My fifth year at Liger has passed by really quickly. Like other years, the other students and I have gone through five explorations, three of which are required for everyone to go through. Those three are Khmer Rouge, Waste Management and Climate Change & Human Health related. The other two are Liger Digital Currency and Geology of Cambodia. Each exploration has made at least little changes to Cambodia in one way or another. The two that made the greatest impact in Cambodia are Geology of Cambodia and Ecosystem Services (Climate Change & Human Health related). Besides explorations, I also joined outside-class events that have made changes to Cambodia. One of those events is International Coastal Cleanup Day which led by Soliday and me.
Geology of Cambodia is an exploration where I got to learn about geology such as the type of rocks, how they form and how can I relate it to a place to see what it’s like long ago. In addition to learning in class, we took three field trips to different parts of Cambodia including Kep, Mondulkiri and Ratanakiri, and Koh Kong to see the type of rocks the region is made of, learn how to identify the types of rocks and come up with a conclusion on the geological history about the place. As the products of the exploration, we’ve created a Facebook Group and a blog. In the Facebook Group, we posted information about different places in Cambodia including the type of rock they’re made of, the age of the place and how this place got there. The Facebook group has a total of 1,066 members. There have been 25 posts uploaded by our group. Those posts include tectonic plates, Phnom Srey, Bousra waterfall, shale and may other geology-related topics. All of these posts are in both Khmer and English. The Facebook group is there to spread knowledge about how some part of Cambodia is the way it is right now, how some tourist sites get formed and some basic information to geology field. Meanwhile, the blog is there to share about the things we’ve learned in class, the field trips that we took, geology’s vocabulary and what we’ve learned. With our exploration products, blog and Facebook group, the geology group has helped to provide basic information about geology to other Cambodian and explain to them how some part of Cambodia is the way it is right now via our Facebook page and blog.
Ecosystem Services is my last exploration for this school year. Ecosystem services are all the services that ecosystem provides to humanity. In this exploration, students were divided into three teams and focus on different things. One of the team focuses on creating a play on lightning safety, the other one focus on building an organic farm and the third one focus on creating a survey about the fish stock. The Lightning group create a play on what to do when there are a big rain or storm and potential of lightning. The play involves everyone in the group. The Organic Farming group comes up with types of plants they should have for the farm that’ll be built on our trip and the benefits of those plants. The Survey group created a 17 questions survey to interview villagers on our trip to find out about climate change and fish stock. We work very closely with Song Saa Foundation, and the idea of creating the three teams also come from Song Saa Foundation. Therefore, a big part of our exploration is going to Koh Rong, where we can work closely to Song Saa Foundation. We went to Koh Rong for one week. At there, the lightning group has everyone do the play for two villages, Prek Svay and Derm Tkov to educate them about lightning protection because lightning said to be increasing. The Survey group also survey the two villages to see if the fish stock is reducing or not and to see if there’s a change in their climate. The Survey team then wrote a report about data that they’ve collected in a survey report format. Meanwhile, the Organic Farming team work with Song Saa Foundation on the trip to involve everyone in our group, a couple of other Song Saa Foundation staffs and lots of teens who live in Prek Svay to build an organic farm in Sala Song Saa school. The farm is built as a model to the villagers that they can build a farm to support their family. To sum everything up, in this exploration we educate people in Prek Svay and Derm Tkov on what to do when there’s potential of lightning, we build an organic farm as a model of what villagers can do as climate change is becoming a problem in Prek Svay, and wrote a report about fish stock and climate change based on our survey.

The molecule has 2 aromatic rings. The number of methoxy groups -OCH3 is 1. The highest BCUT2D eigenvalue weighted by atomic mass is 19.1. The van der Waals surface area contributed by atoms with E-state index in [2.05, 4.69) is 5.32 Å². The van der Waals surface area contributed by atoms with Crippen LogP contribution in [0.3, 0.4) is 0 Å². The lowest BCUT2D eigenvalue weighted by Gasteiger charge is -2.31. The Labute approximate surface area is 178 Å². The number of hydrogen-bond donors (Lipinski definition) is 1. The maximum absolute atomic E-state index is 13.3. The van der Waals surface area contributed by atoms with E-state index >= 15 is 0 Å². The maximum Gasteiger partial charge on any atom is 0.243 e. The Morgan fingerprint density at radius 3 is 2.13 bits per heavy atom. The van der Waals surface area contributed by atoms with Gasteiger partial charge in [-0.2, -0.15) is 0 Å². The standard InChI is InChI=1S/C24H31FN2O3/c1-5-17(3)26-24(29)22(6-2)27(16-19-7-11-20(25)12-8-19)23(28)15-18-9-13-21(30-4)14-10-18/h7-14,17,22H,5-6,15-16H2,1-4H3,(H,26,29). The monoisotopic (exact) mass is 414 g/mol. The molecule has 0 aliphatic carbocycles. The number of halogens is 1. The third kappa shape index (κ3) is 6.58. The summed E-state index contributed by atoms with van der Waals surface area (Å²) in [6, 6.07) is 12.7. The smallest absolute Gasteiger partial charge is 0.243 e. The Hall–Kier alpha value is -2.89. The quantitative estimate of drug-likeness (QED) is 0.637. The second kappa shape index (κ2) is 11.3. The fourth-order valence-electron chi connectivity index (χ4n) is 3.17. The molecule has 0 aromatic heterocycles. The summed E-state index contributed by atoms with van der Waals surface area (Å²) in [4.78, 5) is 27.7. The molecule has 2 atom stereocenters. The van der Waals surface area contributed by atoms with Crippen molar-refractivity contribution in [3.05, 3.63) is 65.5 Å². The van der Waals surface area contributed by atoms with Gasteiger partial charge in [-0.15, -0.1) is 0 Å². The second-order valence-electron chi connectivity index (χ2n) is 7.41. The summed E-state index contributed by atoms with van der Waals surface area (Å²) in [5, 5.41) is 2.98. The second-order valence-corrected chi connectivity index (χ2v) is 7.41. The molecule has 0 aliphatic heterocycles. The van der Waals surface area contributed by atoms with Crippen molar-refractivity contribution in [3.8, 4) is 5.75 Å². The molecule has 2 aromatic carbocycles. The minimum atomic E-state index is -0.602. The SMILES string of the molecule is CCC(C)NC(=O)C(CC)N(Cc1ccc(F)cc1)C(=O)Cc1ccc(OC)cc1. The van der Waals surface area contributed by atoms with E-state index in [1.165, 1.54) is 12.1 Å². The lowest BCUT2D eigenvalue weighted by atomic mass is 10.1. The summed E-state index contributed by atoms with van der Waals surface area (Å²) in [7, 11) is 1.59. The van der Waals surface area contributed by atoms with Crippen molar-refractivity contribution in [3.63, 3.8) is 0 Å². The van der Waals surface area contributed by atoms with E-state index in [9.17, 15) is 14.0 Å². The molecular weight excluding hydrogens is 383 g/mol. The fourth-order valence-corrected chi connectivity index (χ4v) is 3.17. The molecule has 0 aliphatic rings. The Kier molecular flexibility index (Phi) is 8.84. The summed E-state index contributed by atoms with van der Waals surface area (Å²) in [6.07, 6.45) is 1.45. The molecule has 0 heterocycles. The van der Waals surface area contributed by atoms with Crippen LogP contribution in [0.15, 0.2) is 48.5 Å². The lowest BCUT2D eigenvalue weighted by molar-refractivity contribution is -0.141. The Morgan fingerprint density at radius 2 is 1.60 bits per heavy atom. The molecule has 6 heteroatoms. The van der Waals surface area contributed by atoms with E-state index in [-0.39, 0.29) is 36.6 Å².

After doing the Marine Conservation from the previous school year, Soliday and I were inspired to lead the first International Coastal Cleanup for Cambodia. Together we chose 30 students including the first and second cohort who volunteered to help clean up our beach. Students were trained on how to keep track of trash they’ve collected so it can be put into an international database for the cleanup day. On 17th September 2016, we drove down to Kep and with some MCC staffs and volunteers, we’ve collected a total of 309 kilograms of trash. These were collected from two locations in Kep. The whole event lasts a day long. When we’ve done with the cleanup, Soliday brought all the data we’ve collected from the cleanup day and submitted them into the International Coastal Cleanup database. Since then, Cambodia name has registered on the cleanup day.
In conclusion, the three main things I did on my fifth year at Liger that make the most changes to Cambodia are: leading the first International Coastal Cleanup for Cambodia; being a part of the Ecosystem Services and the Geology exploration.